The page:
We've recently enabled READ_COMMITTED_SNAPSHOT and ALLOW_SNAPSHOT_ISOLATION on our SQL Server 2014 database, which is accessed primarily from 2 versions our ASP.NET application via ADO.NET.

The new version (still in beta) is working fine, while our legacy (currently still in production) version is exhibiting a peculiar problem inside a particular API.

This API opens a DB transaction and executes a number of SELECTs, INSERTs, and UPDATEs over a set of tables (between 3 and 5, depending on the exact request).

The problem is, the API gets stuck when executed by the legacy version of the app. Inspection by Activity Monitor shows that there are two processes with distinct Session IDs (which correspond to two separate DB connections, right?), one of which is trying to execute an UPDATE, while the other is doing nothing else but blocking the first one.

My question is: am I correct in assuming that the legacy version of our app has some sort of bug that causes the API request to use two separate connections in parallel (possibly one for reading and one for updating), which then trigger the lock we're observing?

If not, what else could possibly explain the behavior we're seeing?

What's bothering me is the fact that the new snapshot isolation level should not cause ANY locks between parallel transactions. At least that's how I understand it. I'd be happy to be shown otherwise!

FWIW, killing the inactive session allows the UPDATE to succeed without a problem. Without that, they both remain "hung" forever. The problem also didn't occur (to my knowledge, at least) before we enabled the READ_COMMITTED_SNAPSHOT and ALLOW_SNAPSHOT_ISOLATION options.

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    RCSI and SNAPSHOT only eliminates locks from SELECT. INSERT, UPDATE and DELETE still use locks. And this could be caused by uncommitted transaction on a connection that is not closed. Aug 2, 2017 at 12:54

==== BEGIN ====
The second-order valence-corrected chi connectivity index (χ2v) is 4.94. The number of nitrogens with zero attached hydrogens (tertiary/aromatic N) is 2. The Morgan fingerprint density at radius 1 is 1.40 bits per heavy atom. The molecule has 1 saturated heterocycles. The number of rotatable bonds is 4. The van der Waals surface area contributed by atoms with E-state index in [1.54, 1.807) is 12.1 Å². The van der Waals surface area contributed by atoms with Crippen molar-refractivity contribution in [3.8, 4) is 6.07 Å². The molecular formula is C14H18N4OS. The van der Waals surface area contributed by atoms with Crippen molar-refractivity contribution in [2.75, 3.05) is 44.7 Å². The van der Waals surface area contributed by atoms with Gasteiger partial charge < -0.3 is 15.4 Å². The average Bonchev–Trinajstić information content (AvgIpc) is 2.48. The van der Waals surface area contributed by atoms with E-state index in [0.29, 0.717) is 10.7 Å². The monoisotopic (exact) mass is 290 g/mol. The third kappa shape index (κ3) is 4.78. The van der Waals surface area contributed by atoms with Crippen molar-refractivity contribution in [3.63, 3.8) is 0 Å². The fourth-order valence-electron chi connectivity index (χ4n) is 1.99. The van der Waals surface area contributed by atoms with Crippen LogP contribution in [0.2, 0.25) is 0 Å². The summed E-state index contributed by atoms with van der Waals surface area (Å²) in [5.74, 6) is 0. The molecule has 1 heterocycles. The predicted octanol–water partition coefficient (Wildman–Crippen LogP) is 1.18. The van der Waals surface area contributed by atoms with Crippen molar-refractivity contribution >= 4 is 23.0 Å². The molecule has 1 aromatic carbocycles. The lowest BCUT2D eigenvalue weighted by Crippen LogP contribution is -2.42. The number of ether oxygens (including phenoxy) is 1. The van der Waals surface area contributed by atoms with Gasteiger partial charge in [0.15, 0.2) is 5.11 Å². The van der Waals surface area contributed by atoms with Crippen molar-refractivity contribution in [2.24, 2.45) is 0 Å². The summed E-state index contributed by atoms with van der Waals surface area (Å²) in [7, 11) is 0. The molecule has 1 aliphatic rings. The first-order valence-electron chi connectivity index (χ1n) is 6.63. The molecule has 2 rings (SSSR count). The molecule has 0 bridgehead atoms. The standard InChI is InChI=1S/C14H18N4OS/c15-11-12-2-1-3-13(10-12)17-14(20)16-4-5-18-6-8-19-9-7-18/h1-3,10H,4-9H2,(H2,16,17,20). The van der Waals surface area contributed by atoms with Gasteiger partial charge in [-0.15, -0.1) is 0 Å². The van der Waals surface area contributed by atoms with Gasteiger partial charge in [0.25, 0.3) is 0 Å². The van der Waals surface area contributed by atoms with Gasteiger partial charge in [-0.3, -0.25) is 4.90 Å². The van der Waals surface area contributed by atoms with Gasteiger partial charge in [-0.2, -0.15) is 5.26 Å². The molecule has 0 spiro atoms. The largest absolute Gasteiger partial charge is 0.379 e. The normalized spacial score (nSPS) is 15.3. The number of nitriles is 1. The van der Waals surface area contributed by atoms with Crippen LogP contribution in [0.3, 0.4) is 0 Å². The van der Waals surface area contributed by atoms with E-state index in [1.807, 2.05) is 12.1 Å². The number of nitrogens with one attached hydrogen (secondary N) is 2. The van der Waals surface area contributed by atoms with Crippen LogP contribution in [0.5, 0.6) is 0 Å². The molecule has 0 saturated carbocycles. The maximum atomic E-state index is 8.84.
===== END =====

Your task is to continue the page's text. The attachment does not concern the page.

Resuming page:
• @DavidBrowne-Microsoft: I see. Our app (both versions) also employs its own connection pool instead of the one ADO.NET provides by default. While we do strive to commit or rollback transactions after every request, the connections themselves are kept open and simply returned to pool. I'm assuming this is fine? I probably have to look for possible bugs in the releasing algorithm. I suspect that the legacy app at least might be keeping a transaction or two open past its time.
    – aoven
    Aug 2, 2017 at 14:40
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    You can always issue "if @@trancount > 0 rollback" to definitively roll back any outstanding transaction when returning the connection to your custom connection pool. Aug 2, 2017 at 14:41
  • That seems like a nice stop-gap measure until I identify the actual leak. Thank you!
    – aoven
    Aug 2, 2017 at 14:43

1 Answer 1


It turned out we had a bug that sometimes caused a connection with a still active transaction to leak out of the pool without being properly disposed. It was this transaction that caused locks down the road. After fixing the leak, the problem is now gone!

The READ_COMMITTED_SNAPSHOT change was a red herring.

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